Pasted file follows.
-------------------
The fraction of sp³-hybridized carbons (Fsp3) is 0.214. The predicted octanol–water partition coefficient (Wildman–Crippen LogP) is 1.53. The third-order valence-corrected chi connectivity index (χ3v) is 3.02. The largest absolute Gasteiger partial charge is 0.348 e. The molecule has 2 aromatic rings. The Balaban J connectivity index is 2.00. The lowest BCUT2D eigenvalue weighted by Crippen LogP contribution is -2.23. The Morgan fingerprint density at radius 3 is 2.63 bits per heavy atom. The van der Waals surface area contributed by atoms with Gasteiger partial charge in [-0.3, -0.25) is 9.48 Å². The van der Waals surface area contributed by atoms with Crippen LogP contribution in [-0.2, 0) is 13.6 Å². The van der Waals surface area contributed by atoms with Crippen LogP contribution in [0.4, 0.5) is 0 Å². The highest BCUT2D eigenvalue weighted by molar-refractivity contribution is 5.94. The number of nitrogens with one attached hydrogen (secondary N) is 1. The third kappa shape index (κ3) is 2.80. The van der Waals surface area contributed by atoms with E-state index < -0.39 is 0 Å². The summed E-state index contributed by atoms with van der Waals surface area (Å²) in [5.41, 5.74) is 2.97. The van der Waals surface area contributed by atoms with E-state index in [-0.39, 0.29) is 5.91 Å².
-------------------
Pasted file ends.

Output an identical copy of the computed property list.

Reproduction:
The fraction of sp³-hybridized carbons (Fsp3) is 0.214. The predicted octanol–water partition coefficient (Wildman–Crippen LogP) is 1.53. The third-order valence-corrected chi connectivity index (χ3v) is 3.02. The largest absolute Gasteiger partial charge is 0.348 e. The molecule has 2 aromatic rings. The Balaban J connectivity index is 2.00. The lowest BCUT2D eigenvalue weighted by Crippen LogP contribution is -2.23. The Morgan fingerprint density at radius 3 is 2.63 bits per heavy atom. The van der Waals surface area contributed by atoms with Gasteiger partial charge in [-0.3, -0.25) is 9.48 Å². The van der Waals surface area contributed by atoms with Crippen LogP contribution in [-0.2, 0) is 13.6 Å². The van der Waals surface area contributed by atoms with Crippen LogP contribution in [0.4, 0.5) is 0 Å². The highest BCUT2D eigenvalue weighted by molar-refractivity contribution is 5.94. The number of nitrogens with one attached hydrogen (secondary N) is 1. The third kappa shape index (κ3) is 2.80. The van der Waals surface area contributed by atoms with E-state index < -0.39 is 0 Å². The summed E-state index contributed by atoms with van der Waals surface area (Å²) in [5.41, 5.74) is 2.97. The van der Waals surface area contributed by atoms with E-state index in [-0.39, 0.29) is 5.91 Å².